Well, mistakes happen to everyone, but I would argue that the fewer
steps necessary in doing anything, the less likely it is for mistakes to
occur, and all the less labor necessary in an industry that clearly
cannot generally afford to hire help at living wages anymore.  Creating
2 cuts and dayparting them differently is significantly more steps
subject to error than just dayparting a cart with a single cut
specifying an overnight interval that crosses midnight.

  Let the occasional careless worker explain himself if he errs; it is
just as likely that he would use 00:00:00 to define midnight as the end
time, thereby invalidating cart play between 10:00pm and midnight,
instead of remembering that the only valid entry for a midnight ending
is 23:59:59.  I would have made that mistake myself had I not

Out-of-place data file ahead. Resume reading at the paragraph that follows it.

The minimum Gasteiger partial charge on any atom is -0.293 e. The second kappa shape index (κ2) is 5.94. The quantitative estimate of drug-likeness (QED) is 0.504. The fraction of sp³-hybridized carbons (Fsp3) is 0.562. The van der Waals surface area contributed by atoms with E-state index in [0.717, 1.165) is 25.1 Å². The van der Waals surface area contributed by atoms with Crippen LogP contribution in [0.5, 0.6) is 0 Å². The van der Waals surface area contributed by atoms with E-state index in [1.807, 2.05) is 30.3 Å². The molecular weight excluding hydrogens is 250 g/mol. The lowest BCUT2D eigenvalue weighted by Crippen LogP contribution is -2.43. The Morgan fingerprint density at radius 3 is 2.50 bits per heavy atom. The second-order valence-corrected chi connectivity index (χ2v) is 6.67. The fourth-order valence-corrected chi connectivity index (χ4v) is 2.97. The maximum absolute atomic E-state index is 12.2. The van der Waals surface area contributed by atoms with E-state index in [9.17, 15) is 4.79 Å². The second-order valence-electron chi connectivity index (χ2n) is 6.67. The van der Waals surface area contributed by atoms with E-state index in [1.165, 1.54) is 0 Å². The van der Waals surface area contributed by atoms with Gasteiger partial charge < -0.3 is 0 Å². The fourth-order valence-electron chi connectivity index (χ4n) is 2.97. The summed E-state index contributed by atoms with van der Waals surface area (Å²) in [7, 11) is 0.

experimented first.

  One bone I have always picked with software makers since computers
have become desktop pervasive, is that every field of entry ought to
have the valid units of entry specified (e.g. how many decimals deep can
I go?) along with the upper and lower limits of acceptable values
defined for all users to see.  Having to guess, causes mistakes and lots
of wasted time experimenting to find out.  The only time I ever saw
enough of that kind of documentation was in the early desktop software
that came out of Xerox--their Ventura Publisher was one.

--Chuck W.

On Sat, 15 Oct 2016 10:54:48 -0400
John Anderson <j...@2601.net> wrote:

> On Sat, 2016-10-15 at 10:23 -0400, Chuck wrote:
> > 
> >   Nevertheless, I still agree with Cowboy that 22:00 to 06:00 should
> > be a workable single dayparting entry since we are faced with the
> > FCC's separation of the day into the 2 divisions.  It will be a lot of
> > work to copy cuts and daypart each separately, instead of just setting
> > one time period for non-safe-harbor hours (which crosses Midnight)
> > with a single entry for a single cut cart.
> well, if we are voting, I vote NO, as 12 to 6 am crosses days, vs using
> the simple 24 hour day clock...  The computer can probably do it just
> fine, but if an operator inadvertently scheduled a day-part of 10 to
> 6....you might have some explaining to do...

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